Impact of Captioned Video Instruction on Nigerian Hearing-Impaired Pupils' Performance in English Language

By Omoniyi, Tayo; Esther A., Oluniyi | Library Philosophy and Practice, February 2013 | Go to article overview

Impact of Captioned Video Instruction on Nigerian Hearing-Impaired Pupils' Performance in English Language


Omoniyi, Tayo, Esther A., Oluniyi, Library Philosophy and Practice


Introduction

Education is generally acknowledged as an instrument for fostering the worth and development of individual, for individual sake and for general development of the society. One of the main goals of Education in Nigeria is that every child shall have a right to equal educational opportunities, irrespective of any real or imagined disabilities, each according to his/her ability (FRN, 2004). To give concrete meaning to the idea of equalizing educational opportunities for all children, their physical, sensory, mental, psychological or emotional disabilities notwithstanding, provisions must be made for educational needs of the impaired, in terms of instructional media, methodology, learning environment, classroom management etc. Impairment is therefore not seen as sufficient impediment to attainment of academic aspiration and optional fulfillment of individuals.

Impairment is a medical term for anatomical loss of body function. As noted by Ipaye (1996), impairment is malfunction of a part of the body, resulting from an injury, disease, hazard in the environment or genetic factor. Hearing sensitivity is indicated by the quietest sound that an animal can detect called the hearing threshold. Hearing loss exists when an animal has diminished sensitivity to the sounds normally heard by its species. In humans, the term hearing impairment is usually reserved for people who have relative insensitivity to sound in the speech frequencies.

There are two types of hearing impairments, conductive hearing impairment and sensorineural hearing impairment. A third type is a combination of the two called mixed hearing loss. Hearing impairment are categorized by their type-conductive, sensorineural or both by their severity, and by the age of onset. Furthermore, a hearing impairment may exist in one ear (unilateral) or in both ears (bilateral). A conductive hearing impairment is present when the sound is not reaching the inner ear, the cochlea. This can be due to external ear canal malformation, dysfunction of the eardrum or malfunction of the bones of the middle ear.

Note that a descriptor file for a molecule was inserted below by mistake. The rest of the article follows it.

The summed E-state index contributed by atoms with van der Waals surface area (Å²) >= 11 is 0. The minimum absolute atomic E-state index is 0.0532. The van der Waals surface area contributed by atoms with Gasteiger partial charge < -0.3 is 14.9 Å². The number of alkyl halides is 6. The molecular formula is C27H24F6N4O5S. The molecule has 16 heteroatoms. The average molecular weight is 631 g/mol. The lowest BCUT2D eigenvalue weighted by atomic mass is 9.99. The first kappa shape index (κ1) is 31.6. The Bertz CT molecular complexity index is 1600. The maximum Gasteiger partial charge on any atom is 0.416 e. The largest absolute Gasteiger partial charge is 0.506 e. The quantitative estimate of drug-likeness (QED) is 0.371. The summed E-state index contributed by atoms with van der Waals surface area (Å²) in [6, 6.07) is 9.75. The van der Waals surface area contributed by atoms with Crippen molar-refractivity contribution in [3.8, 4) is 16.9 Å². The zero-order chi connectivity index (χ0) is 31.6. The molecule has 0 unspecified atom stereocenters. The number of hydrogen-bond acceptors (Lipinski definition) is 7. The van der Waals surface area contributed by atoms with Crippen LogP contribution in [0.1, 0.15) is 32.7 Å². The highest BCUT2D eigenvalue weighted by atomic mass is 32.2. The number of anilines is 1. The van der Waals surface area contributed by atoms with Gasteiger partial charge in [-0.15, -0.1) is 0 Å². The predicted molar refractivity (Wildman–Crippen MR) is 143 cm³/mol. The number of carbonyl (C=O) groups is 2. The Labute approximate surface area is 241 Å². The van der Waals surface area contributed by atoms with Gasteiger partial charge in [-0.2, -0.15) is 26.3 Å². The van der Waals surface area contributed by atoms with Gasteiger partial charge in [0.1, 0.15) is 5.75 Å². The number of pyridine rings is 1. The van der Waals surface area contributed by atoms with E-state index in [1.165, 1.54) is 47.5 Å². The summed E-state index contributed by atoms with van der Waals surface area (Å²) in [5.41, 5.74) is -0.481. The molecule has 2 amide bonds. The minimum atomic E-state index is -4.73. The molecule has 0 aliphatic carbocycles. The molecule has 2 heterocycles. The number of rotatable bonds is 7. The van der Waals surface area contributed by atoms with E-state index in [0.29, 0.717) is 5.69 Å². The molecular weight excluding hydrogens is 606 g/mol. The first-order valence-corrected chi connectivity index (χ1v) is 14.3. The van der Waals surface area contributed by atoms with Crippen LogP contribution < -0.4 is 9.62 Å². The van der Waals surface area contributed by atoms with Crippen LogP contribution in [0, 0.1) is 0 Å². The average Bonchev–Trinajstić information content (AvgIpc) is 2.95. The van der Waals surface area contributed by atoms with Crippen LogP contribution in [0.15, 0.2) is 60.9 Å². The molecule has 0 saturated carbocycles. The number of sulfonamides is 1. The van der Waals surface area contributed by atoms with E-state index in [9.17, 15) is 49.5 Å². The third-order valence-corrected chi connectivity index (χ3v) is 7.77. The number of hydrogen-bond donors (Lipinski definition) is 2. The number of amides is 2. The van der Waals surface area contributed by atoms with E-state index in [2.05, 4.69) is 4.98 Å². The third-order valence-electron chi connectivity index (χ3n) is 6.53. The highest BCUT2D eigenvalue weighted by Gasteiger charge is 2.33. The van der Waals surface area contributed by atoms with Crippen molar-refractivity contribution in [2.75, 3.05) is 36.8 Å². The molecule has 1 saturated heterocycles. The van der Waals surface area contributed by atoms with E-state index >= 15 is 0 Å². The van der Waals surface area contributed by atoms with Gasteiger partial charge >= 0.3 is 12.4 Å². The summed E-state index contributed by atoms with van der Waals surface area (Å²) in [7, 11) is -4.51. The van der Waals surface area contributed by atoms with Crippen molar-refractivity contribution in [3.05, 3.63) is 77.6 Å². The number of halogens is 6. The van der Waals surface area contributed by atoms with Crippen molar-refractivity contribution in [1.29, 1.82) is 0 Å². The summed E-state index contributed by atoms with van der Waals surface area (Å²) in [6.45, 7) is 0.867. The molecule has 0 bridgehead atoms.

A sensorineural hearing loss is one resulting from dysfunction of the inner ear, the cochlea, commonly caused by damage to the hair cells in the cochlea. As noted by Lang and Meath-Lang (1995), in the language class, children with auditory perception problems may not perceive the difference between various consonant blend in English Language or be able to differentiate between the iron doorbell and the first ring of the telephone. Effective teaching of pupils who are deaf or hearing-impaired requires special skills and technologies. Keller (2005) opines that impaired learner often shows an ever increasing gap in vocabulary growth, complex sentence comprehension and construction, and in concept formation as compared to pupils with normal hearing ability.

The main problem of hearing impaired pupil is communication, as such pupil cannot effectively hear the teacher's voice. It is therefore important to understand the peculiarity of the impaired learners, to have the right instructional media selected for their teaching/learning process. Instructional media enhance learning and increase the interest of learners in teaching and learning. They also help in assimilation and retention because what is seen can be easily retained and remembered by learners.

Obat (2002) identifies supporting strategies and instructional media that hearing impaired pupils may use to manage their academic, they are lip reading, sign language, hearing equipment such as hearing aids, radio microphone and induction loops, television and computer. Pupils who are deaf or hard of hearing usually rely on lip reading, while those who are profoundly or prelinqually deaf are more likely to use sign language. Lip reading requires intense concentration and is tiring over long periods. Sign language is an independent language and it is capable as a spoken language in conveying meanings and ideas. …

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Impact of Captioned Video Instruction on Nigerian Hearing-Impaired Pupils' Performance in English Language
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